Selenium (Se) is an essential trace mineral occurring naturally in the soil. While Se content in soil varies mainly due to geology, some soil may contain excess Se by accidental contamination or the use of inorganic Se fertilizers. Excess Se is toxic to many plants; however, as White et al. explain1, some plants have evolved the ability to tolerate large quantities of Se concentrations. Capitalizing on this phenomenon through selective breeding or genetic modification could help increase dietary consumption of Se.
Once in the soil, Se is taken up by plants, but is not considered an essential element despite benefits including growth stimulation, increased tolerance to stress and resistance to pathogens. In the angiosperms (flowering plants) there are three main categories of Se accumulating plants: non-accumulator, Se-indicator, and Se-accumulator species.
The authors remark that the majority of flowering plants are considered Se non-accumulators and they cannot tolerate tissue Se concentrations >10–100 μg Se g–1 DM, nor live in seleniferous soils.
Se-indicators are considered the middle ground, in terms of Se concentrations. Se-indicator species, such as Astralagus are able to tolerate tissue Se concentrations less than 100 mg Se kg–1 DM and colonize both non-seleniferous and seleniferous soil, but are mainly restricted to seleniferous soil.
Se-accumulator species grow mainly in seleniferous soils, and have Se leaf concentrations exceeding greater than 100 mg Se kg–1 DM. Examples include Asteraceae, Brassicaceae and Fabaceae (daisy, cabbage, and legume families, respectively) and many others. Examples of seleniferous soils include the Great Plains of the USA, Canada, South America, Australia, India, China and Russia. Soil in these areas can reach up to 1,200 mg Se kg–1.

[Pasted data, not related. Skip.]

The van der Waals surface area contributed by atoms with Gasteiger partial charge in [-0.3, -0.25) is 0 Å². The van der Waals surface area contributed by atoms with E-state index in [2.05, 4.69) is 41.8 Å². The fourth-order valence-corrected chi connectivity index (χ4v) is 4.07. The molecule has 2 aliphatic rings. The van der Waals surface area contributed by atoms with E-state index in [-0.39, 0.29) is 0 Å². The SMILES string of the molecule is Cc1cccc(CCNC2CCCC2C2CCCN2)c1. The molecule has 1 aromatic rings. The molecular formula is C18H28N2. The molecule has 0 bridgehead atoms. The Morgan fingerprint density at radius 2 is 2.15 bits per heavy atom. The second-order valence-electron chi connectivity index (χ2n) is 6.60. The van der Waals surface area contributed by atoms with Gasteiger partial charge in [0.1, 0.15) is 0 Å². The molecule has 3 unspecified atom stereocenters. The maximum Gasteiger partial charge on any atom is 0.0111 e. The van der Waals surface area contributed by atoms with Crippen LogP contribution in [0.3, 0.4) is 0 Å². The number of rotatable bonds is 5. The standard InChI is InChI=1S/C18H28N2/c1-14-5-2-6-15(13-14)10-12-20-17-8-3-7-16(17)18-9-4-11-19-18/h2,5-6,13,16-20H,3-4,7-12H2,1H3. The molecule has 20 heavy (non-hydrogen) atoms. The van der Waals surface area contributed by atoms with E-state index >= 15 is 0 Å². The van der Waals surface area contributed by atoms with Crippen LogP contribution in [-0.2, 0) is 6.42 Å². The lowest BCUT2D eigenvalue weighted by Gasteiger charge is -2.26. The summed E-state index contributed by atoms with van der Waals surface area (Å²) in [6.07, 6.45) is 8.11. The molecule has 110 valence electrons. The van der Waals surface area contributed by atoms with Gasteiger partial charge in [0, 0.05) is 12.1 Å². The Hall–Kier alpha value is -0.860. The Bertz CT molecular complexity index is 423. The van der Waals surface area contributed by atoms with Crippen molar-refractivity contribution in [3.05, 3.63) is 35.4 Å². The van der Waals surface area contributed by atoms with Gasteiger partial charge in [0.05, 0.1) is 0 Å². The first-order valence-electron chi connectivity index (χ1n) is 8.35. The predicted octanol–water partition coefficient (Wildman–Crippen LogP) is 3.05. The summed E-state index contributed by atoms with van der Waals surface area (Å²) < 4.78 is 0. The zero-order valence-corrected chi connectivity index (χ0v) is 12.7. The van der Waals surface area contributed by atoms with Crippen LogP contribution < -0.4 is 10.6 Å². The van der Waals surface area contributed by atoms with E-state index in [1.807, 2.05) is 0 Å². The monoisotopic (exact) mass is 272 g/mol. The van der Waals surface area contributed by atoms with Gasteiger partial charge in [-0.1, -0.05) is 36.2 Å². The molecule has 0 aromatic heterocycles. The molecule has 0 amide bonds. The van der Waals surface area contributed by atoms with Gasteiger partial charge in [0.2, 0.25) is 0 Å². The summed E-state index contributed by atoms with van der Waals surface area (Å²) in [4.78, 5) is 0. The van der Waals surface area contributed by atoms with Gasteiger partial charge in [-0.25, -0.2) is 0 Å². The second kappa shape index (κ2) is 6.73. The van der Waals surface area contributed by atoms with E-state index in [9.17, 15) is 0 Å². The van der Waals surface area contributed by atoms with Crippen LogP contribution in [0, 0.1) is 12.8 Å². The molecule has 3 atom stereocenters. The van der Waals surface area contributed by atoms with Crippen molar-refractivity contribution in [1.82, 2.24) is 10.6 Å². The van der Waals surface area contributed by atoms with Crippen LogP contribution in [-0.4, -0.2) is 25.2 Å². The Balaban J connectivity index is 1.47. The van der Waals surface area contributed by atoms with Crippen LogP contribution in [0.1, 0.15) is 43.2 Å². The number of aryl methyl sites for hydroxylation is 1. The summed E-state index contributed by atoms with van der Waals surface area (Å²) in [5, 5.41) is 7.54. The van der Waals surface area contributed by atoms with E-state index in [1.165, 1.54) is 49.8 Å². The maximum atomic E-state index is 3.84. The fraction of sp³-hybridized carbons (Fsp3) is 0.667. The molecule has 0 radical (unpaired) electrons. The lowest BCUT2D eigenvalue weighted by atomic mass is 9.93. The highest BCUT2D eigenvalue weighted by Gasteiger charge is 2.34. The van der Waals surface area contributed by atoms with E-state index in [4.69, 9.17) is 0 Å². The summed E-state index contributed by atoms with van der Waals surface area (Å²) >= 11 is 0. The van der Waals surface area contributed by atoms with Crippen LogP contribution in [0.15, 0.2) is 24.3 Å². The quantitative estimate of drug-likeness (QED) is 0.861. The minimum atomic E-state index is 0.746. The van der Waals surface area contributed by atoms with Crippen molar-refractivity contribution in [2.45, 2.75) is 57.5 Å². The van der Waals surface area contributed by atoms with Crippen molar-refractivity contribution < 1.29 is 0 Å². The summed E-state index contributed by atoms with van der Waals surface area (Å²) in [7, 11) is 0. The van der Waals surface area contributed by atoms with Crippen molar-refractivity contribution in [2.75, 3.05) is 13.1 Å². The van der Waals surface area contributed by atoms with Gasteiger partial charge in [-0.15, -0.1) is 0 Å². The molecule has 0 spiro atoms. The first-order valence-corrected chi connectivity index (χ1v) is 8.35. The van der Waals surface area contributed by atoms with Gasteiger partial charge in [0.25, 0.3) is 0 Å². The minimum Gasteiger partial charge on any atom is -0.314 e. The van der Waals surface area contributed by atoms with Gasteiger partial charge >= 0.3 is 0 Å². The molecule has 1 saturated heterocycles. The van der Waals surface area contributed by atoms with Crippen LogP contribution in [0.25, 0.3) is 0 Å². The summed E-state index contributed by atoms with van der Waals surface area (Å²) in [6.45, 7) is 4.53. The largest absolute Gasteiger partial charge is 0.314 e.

Some plants take Se accumulation one step further, by not only taking into tissues, but also concentrating it to 1,000–15,000 mg Se kg–1 DM. These are known as Se-hyperaccumulators, however some experts propose that this group should be considered a subset of the Se-accumulator species since there are not many plants that fit in this category.
The hyperaccumulator trait has evolved several times in separate angiosperm clades. What makes these plants able to tolerate large tissue Se concentrations is thought to be their ability to divert Se away from the accumulation of selenocysteine and selenomethionine, which might be incorporated into non-functional proteins, through the synthesis of less toxic Se metabolites.
The concentration of Se tend to be greatest in the younger leaves of plants least before, or upon, flowering, when Se is translocated from leaves to reproductive organs. Researchers are looking at ways to cross plants to select crops greater Se concentrations in their edible tissues to increase dietary Se intakes of animals and humans. For example, some researchers have examined this possibility in cereal grains and legumes by first attempting to identify chromosomal loci influencing Se concentration. The difficulty with this is that much of Se uptake is due to environmental effects which are difficult to reproduce.
Another strategy used is to generate transgenic plants to help increase Se tolerance in plants, increase Se transport and accumulation to shoots and increase the Se volatilization.
While the authors submit that there are still some hurdles to overcome in increasing Se tolerance, they are hopeful new advances in molecular tools will one day provide the solution.
Learn more about identifying trace elements in food products.
1. White, P. Ann Bot. (2016) “Selenium accumulation by plants”. Feb;117(2):217-35. doi: 10.1093/aob/mcv180. Epub 2015 Dec 29.